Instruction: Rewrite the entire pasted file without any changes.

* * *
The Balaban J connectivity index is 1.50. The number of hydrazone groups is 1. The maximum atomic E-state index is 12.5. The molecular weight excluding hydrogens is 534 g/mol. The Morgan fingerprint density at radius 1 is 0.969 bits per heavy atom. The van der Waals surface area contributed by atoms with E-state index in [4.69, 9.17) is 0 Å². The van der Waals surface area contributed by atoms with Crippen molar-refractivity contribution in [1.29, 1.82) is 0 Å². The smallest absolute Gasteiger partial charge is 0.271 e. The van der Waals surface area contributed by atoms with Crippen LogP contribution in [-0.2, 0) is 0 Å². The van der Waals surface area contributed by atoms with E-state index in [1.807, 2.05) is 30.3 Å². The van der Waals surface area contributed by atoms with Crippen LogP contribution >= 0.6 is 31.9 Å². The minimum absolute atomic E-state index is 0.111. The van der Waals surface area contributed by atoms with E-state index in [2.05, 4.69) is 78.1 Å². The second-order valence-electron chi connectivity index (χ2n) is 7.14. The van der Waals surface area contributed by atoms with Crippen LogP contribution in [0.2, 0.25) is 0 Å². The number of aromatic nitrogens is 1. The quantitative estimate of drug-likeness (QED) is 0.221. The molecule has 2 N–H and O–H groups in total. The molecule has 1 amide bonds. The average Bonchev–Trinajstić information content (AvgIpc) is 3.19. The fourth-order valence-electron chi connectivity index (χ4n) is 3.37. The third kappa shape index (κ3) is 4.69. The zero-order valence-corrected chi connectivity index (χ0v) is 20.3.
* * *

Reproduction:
The Balaban J connectivity index is 1.50. The number of hydrazone groups is 1. The maximum atomic E-state index is 12.5. The molecular weight excluding hydrogens is 534 g/mol. The Morgan fingerprint density at radius 1 is 0.969 bits per heavy atom. The van der Waals surface area contributed by atoms with E-state index in [4.69, 9.17) is 0 Å². The van der Waals surface area contributed by atoms with Crippen molar-refractivity contribution in [1.29, 1.82) is 0 Å². The smallest absolute Gasteiger partial charge is 0.271 e. The van der Waals surface area contributed by atoms with Crippen LogP contribution in [-0.2, 0) is 0 Å². The van der Waals surface area contributed by atoms with E-state index in [1.807, 2.05) is 30.3 Å². The van der Waals surface area contributed by atoms with Crippen LogP contribution >= 0.6 is 31.9 Å². The minimum absolute atomic E-state index is 0.111. The van der Waals surface area contributed by atoms with E-state index in [2.05, 4.69) is 78.1 Å². The second-order valence-electron chi connectivity index (χ2n) is 7.14. The van der Waals surface area contributed by atoms with Crippen LogP contribution in [0.2, 0.25) is 0 Å². The number of aromatic nitrogens is 1. The quantitative estimate of drug-likeness (QED) is 0.221. The molecule has 2 N–H and O–H groups in total. The molecule has 1 amide bonds. The average Bonchev–Trinajstić information content (AvgIpc) is 3.19. The fourth-order valence-electron chi connectivity index (χ4n) is 3.37. The third kappa shape index (κ3) is 4.69. The zero-order valence-corrected chi connectivity index (χ0v) is 20.3.